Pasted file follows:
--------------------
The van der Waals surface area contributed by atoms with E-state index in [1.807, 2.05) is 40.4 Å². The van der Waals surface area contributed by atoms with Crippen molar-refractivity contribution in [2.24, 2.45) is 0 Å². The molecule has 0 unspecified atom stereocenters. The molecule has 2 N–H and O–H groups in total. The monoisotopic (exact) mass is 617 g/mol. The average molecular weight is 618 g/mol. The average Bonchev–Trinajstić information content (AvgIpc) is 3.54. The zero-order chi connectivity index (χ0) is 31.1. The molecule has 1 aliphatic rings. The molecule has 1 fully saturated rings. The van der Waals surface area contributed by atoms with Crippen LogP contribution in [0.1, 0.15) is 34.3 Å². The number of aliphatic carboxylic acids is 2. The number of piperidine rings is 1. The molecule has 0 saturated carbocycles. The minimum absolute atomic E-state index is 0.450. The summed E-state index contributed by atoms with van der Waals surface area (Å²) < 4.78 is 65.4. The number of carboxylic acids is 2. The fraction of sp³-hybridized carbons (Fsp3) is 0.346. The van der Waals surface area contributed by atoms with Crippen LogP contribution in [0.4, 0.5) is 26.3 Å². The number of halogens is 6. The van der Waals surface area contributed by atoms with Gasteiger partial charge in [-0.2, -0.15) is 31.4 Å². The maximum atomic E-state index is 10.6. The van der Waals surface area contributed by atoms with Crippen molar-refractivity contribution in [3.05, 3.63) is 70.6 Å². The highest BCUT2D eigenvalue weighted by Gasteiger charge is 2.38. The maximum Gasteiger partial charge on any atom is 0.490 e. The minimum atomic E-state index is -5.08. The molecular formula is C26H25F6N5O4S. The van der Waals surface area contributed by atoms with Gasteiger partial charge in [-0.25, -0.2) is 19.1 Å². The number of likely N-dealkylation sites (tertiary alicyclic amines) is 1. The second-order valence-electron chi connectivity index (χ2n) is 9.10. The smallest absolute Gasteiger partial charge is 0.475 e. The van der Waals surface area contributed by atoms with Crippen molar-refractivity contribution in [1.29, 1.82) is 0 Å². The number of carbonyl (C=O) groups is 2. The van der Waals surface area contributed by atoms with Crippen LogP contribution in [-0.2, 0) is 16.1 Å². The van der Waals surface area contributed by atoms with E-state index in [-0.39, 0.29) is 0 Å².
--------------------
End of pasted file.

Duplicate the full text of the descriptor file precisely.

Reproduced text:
The van der Waals surface area contributed by atoms with E-state index in [1.807, 2.05) is 40.4 Å². The van der Waals surface area contributed by atoms with Crippen molar-refractivity contribution in [2.24, 2.45) is 0 Å². The molecule has 0 unspecified atom stereocenters. The molecule has 2 N–H and O–H groups in total. The monoisotopic (exact) mass is 617 g/mol. The average molecular weight is 618 g/mol. The average Bonchev–Trinajstić information content (AvgIpc) is 3.54. The zero-order chi connectivity index (χ0) is 31.1. The molecule has 1 aliphatic rings. The molecule has 1 fully saturated rings. The van der Waals surface area contributed by atoms with Crippen LogP contribution in [0.1, 0.15) is 34.3 Å². The number of aliphatic carboxylic acids is 2. The number of piperidine rings is 1. The molecule has 0 saturated carbocycles. The minimum absolute atomic E-state index is 0.450. The summed E-state index contributed by atoms with van der Waals surface area (Å²) < 4.78 is 65.4. The number of carboxylic acids is 2. The fraction of sp³-hybridized carbons (Fsp3) is 0.346. The van der Waals surface area contributed by atoms with Crippen LogP contribution in [0.4, 0.5) is 26.3 Å². The number of halogens is 6. The van der Waals surface area contributed by atoms with Gasteiger partial charge in [-0.2, -0.15) is 31.4 Å². The maximum atomic E-state index is 10.6. The van der Waals surface area contributed by atoms with Crippen molar-refractivity contribution in [3.05, 3.63) is 70.6 Å². The highest BCUT2D eigenvalue weighted by Gasteiger charge is 2.38. The maximum Gasteiger partial charge on any atom is 0.490 e. The minimum atomic E-state index is -5.08. The molecular formula is C26H25F6N5O4S. The van der Waals surface area contributed by atoms with Gasteiger partial charge in [-0.25, -0.2) is 19.1 Å². The number of likely N-dealkylation sites (tertiary alicyclic amines) is 1. The second-order valence-electron chi connectivity index (χ2n) is 9.10. The smallest absolute Gasteiger partial charge is 0.475 e. The van der Waals surface area contributed by atoms with Crippen molar-refractivity contribution in [1.29, 1.82) is 0 Å². The number of carbonyl (C=O) groups is 2. The van der Waals surface area contributed by atoms with Crippen LogP contribution in [-0.2, 0) is 16.1 Å². The van der Waals surface area contributed by atoms with E-state index in [-0.39, 0.29) is 0 Å².